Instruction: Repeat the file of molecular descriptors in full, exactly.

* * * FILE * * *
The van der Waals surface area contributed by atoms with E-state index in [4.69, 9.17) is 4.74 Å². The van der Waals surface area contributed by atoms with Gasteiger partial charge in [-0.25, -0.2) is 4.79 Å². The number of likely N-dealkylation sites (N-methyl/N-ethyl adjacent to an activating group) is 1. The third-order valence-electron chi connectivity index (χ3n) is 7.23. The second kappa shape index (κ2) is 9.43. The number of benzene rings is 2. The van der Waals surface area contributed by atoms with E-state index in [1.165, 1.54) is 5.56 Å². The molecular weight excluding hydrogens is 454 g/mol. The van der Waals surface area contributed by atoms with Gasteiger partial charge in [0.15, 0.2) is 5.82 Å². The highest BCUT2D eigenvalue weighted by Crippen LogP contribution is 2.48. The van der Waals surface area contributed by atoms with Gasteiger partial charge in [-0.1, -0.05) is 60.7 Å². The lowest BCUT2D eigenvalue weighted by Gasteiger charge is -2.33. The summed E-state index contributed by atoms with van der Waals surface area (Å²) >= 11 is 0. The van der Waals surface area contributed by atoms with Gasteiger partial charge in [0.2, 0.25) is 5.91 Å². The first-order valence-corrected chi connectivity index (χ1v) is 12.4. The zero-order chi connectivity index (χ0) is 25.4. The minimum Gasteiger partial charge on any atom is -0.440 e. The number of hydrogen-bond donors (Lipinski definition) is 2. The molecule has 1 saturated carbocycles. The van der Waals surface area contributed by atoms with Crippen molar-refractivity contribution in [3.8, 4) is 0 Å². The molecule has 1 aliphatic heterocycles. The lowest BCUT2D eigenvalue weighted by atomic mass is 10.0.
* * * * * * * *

The van der Waals surface area contributed by atoms with E-state index in [4.69, 9.17) is 4.74 Å². The van der Waals surface area contributed by atoms with Gasteiger partial charge in [-0.25, -0.2) is 4.79 Å². The number of likely N-dealkylation sites (N-methyl/N-ethyl adjacent to an activating group) is 1. The third-order valence-electron chi connectivity index (χ3n) is 7.23. The second kappa shape index (κ2) is 9.43. The number of benzene rings is 2. The van der Waals surface area contributed by atoms with E-state index in [1.165, 1.54) is 5.56 Å². The molecular weight excluding hydrogens is 454 g/mol. The van der Waals surface area contributed by atoms with Gasteiger partial charge in [0.15, 0.2) is 5.82 Å². The highest BCUT2D eigenvalue weighted by Crippen LogP contribution is 2.48. The van der Waals surface area contributed by atoms with Gasteiger partial charge in [-0.1, -0.05) is 60.7 Å². The lowest BCUT2D eigenvalue weighted by Gasteiger charge is -2.33. The summed E-state index contributed by atoms with van der Waals surface area (Å²) >= 11 is 0. The van der Waals surface area contributed by atoms with Gasteiger partial charge in [0.2, 0.25) is 5.91 Å². The first-order valence-corrected chi connectivity index (χ1v) is 12.4. The zero-order chi connectivity index (χ0) is 25.4. The minimum Gasteiger partial charge on any atom is -0.440 e. The number of hydrogen-bond donors (Lipinski definition) is 2. The molecule has 1 saturated carbocycles. The van der Waals surface area contributed by atoms with Crippen molar-refractivity contribution in [3.8, 4) is 0 Å². The molecule has 1 aliphatic heterocycles. The lowest BCUT2D eigenvalue weighted by atomic mass is 10.0.